QUILTS & FABRIC: PAST & PRESENT

QUILTS & FABRIC: PAST & PRESENT By Quilt Historian Barbara Brackman Above: Moda's Morris Earthly Paradise

Sunday, March 6, 2011

Modernism, Quilts & the Wiener Werkstatte

Digitally leafing through an old catalog about art and design from Vienna's Wiener Werkstatte (Viennese Workshop) I came across this illustration....Patchwork pillows as hot new design in 1916.
I've posted about the influence of the German early-20th-century design workshop the Bauhaus and how their modern style parallels quilt design.


A shop selling crafts from the Wiener Werkstatte
 at a time when ruffled
Priscilla curtains were cutting edge decor.



The pillows above from the Austrian workshop show the same parallels between patchwork quilts and modernism.

WW Designers made good use of the simplest shapes

In ceramics


In interior design.
Is that polkadot item a stove????


In fashion.
( I posted about the artist Mela Koehler recently.)

And textiles

Here's the best source on the textiles,
Angela Volker's book Textiles of the Wiener Werkstatte

A few quilts the Viennese avant garde would have enjoyed displaying.
Early 20th century

Mid 20th century

Early 20th century

Mid twentieth century

Twentieth century Amish


Early twentieth century

The catalog with the black and white illustrations above is
Österreichische Werkkultur By Max Eisler, Österreichischer Werkbund, Vienna, 1916.
Read it at Google Books

http://books.google.com/books?id=xHkVAQAAIAAJ&pg=PA192&dq=%22mela+koehler%22&hl=en&ei=vV08TZ6PKYrcgQe2joiLCQ&sa=X&oi=book_result&ct=result&resnum=2&ved=0CDgQ6AEwAQ#v=onepage&q=%22mela%20koehler%22&f=false

Read more about the Wiener Werkstatte here
http://www.gseart.com/exhibitions.asp?ExhID=406



My guess is this postcard says:
Viennese cafe; the intellectual.
Post Script: Annelies in the comments translates:
Der Litterat is not an intellectual, it is a second-rate writer.
 His sheet of paper is empty so I think this one hasn't much inspiration.
Thanks!







7 comments:

Irishgirlsews said...

This is very interesting, I have always said, nothing is really new, it just gets recycled in a new way.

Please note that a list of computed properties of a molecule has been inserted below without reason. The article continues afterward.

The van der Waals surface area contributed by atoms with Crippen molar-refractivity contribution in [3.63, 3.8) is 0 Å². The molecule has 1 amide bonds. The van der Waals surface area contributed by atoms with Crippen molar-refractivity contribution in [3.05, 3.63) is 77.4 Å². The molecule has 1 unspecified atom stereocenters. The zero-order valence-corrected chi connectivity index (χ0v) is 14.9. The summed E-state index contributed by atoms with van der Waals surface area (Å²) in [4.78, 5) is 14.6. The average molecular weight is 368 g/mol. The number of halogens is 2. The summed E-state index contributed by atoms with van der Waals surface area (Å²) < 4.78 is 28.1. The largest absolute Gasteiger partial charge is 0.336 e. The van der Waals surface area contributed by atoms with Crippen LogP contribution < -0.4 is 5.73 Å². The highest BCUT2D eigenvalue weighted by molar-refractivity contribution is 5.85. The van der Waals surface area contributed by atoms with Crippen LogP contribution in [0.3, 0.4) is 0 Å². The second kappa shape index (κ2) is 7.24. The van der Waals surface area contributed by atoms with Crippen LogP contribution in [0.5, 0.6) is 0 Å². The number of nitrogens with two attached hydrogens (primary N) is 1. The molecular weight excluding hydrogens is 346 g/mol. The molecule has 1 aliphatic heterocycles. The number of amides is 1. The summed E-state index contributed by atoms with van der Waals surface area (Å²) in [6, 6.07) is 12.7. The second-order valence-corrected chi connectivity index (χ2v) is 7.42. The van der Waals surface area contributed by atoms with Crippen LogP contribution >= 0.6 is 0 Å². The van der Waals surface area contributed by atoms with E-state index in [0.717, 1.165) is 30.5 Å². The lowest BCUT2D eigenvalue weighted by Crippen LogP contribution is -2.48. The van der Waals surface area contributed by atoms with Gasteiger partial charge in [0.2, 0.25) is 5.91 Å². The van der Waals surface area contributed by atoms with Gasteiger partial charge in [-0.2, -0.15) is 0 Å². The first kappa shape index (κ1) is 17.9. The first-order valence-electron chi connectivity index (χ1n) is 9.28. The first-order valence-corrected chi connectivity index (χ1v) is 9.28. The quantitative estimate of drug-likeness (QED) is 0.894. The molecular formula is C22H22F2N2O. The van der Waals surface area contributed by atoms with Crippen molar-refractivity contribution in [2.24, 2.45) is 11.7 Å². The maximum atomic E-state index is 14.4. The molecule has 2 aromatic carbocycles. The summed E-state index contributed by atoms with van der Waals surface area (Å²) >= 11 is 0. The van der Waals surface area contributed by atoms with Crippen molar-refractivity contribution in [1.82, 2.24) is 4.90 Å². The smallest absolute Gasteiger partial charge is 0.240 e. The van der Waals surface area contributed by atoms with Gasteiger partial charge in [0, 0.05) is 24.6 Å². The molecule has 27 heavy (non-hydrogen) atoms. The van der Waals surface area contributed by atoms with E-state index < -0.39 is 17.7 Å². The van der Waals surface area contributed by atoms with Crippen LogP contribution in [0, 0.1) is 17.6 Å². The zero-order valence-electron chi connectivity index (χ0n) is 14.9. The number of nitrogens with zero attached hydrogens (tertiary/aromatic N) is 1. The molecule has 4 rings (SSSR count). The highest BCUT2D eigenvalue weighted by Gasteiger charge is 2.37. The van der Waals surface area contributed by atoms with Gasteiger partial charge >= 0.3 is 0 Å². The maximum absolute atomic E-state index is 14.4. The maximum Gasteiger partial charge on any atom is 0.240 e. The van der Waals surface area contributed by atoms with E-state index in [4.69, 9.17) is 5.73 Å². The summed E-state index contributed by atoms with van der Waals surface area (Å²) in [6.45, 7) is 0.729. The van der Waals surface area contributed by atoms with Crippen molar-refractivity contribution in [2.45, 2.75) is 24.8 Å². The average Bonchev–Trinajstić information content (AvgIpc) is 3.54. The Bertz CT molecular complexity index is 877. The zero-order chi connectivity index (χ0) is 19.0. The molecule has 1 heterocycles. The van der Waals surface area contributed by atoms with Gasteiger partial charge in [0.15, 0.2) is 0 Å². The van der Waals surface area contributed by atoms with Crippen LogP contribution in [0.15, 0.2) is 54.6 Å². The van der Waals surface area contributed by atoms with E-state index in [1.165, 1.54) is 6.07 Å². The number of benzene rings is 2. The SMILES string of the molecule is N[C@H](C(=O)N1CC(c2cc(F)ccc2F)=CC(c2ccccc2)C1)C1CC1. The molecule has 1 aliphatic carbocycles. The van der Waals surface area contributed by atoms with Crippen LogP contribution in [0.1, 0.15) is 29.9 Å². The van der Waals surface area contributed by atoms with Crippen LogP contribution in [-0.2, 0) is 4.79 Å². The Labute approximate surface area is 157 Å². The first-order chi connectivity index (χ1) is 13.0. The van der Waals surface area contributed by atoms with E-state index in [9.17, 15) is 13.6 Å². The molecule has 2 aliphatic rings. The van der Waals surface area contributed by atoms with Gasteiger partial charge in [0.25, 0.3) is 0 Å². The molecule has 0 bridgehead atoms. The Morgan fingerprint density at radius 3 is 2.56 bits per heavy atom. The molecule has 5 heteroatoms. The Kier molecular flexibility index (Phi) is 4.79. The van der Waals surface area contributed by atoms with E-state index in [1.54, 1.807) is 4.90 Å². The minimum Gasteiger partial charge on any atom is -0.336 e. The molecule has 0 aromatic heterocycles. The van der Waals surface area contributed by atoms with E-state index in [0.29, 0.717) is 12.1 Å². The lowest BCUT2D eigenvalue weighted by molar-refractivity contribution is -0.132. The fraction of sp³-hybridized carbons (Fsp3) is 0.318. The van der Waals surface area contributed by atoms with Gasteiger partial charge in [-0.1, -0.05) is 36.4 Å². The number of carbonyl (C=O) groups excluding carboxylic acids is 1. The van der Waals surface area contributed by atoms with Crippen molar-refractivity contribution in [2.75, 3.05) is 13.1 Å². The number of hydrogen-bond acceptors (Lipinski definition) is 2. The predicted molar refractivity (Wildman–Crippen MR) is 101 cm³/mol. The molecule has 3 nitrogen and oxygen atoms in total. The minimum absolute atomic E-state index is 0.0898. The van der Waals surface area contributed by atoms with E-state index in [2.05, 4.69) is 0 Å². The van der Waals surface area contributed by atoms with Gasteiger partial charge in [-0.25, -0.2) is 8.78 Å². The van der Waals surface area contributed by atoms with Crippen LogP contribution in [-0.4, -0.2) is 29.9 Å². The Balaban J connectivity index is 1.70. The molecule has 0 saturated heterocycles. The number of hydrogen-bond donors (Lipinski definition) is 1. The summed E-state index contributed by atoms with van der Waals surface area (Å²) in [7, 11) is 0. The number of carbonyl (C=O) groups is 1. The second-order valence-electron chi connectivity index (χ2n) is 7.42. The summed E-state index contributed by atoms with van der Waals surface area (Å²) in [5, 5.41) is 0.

Thanks
Wendy

Annelies vdB said...

In the Wiener Werkstätte worked important artists such as Gustav Klimt and Egon Schiele. They made beautiful things but never for mass production.
Der Litterat is not an intellectual, it is a second-rate writer. His sheet of paper is empty so I think this one hasn't much inspiration.

Marion said...

Love your posts! The polkadotted item is indeed a stove or 'Kachelofen' in German. When I go on holiday in Austria, I like to stay at bed & breakfasts in old farmhouses (Bauernhof). Most still have huge tiled stoves/fireplaces in the kitchen/livingroom area.

Colleen said...

I always laugh at todays 'modern' quilt patterns which arent very different from the quilting I did in the 90s and now I see probably the previous century.

Impera_Magna said...

So very interesting.... hard to imagine my grandmother's generation loving this kind of stuff....

Jennifer O. said...

I have to agree with the Irishgirlsews and Colleen! I have been sewing clothing for a while and I am just starting to get into quilts. It just cracks me up when I see "modern quilting" when there is nothing modern about it. It all has been done be for, and I don't think that these designers even realize it. I don't thing half of them have picked up an art history book to tell ya the truth. Yet alone a quilt history book. I, myself had just picked up a book for inspiration from the library "American Quilts, The Democratic Art" by: Robert Shaw. I was so blown away with what was made in the past and saddly you do not even see that today with the "modern quilting". *Sigh* lol!

Froschkönigin said...

I loved to see Austria in your blog today - the polkadot item is a stove, and a real typical one too. This one is able to warm several rooms, only once fired in the morning and giving warmth until the evening.
Roswitha, Austria